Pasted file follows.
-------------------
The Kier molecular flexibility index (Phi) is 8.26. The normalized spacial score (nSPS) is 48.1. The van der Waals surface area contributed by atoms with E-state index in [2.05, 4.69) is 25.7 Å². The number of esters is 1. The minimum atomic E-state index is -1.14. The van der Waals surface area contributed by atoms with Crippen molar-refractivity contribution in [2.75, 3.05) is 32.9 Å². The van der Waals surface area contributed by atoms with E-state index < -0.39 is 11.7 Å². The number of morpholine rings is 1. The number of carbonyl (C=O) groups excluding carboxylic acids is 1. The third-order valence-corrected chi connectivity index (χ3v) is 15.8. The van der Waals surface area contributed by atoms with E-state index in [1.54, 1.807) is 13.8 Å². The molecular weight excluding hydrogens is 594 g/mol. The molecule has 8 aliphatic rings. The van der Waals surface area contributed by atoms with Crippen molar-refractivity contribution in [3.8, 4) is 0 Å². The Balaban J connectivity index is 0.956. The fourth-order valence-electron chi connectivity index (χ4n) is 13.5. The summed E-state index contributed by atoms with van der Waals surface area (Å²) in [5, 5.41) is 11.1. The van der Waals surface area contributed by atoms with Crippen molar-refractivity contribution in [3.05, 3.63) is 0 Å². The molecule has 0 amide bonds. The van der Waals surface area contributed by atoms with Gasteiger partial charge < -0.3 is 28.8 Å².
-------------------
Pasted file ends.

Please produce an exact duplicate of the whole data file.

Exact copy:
The Kier molecular flexibility index (Phi) is 8.26. The normalized spacial score (nSPS) is 48.1. The van der Waals surface area contributed by atoms with E-state index in [2.05, 4.69) is 25.7 Å². The number of esters is 1. The minimum atomic E-state index is -1.14. The van der Waals surface area contributed by atoms with Crippen molar-refractivity contribution in [2.75, 3.05) is 32.9 Å². The van der Waals surface area contributed by atoms with E-state index < -0.39 is 11.7 Å². The number of morpholine rings is 1. The number of carbonyl (C=O) groups excluding carboxylic acids is 1. The third-order valence-corrected chi connectivity index (χ3v) is 15.8. The van der Waals surface area contributed by atoms with E-state index in [1.54, 1.807) is 13.8 Å². The molecular weight excluding hydrogens is 594 g/mol. The molecule has 8 aliphatic rings. The van der Waals surface area contributed by atoms with Crippen molar-refractivity contribution in [3.8, 4) is 0 Å². The Balaban J connectivity index is 0.956. The fourth-order valence-electron chi connectivity index (χ4n) is 13.5. The summed E-state index contributed by atoms with van der Waals surface area (Å²) in [5, 5.41) is 11.1. The van der Waals surface area contributed by atoms with Crippen molar-refractivity contribution in [3.05, 3.63) is 0 Å². The molecule has 0 amide bonds. The van der Waals surface area contributed by atoms with Gasteiger partial charge < -0.3 is 28.8 Å².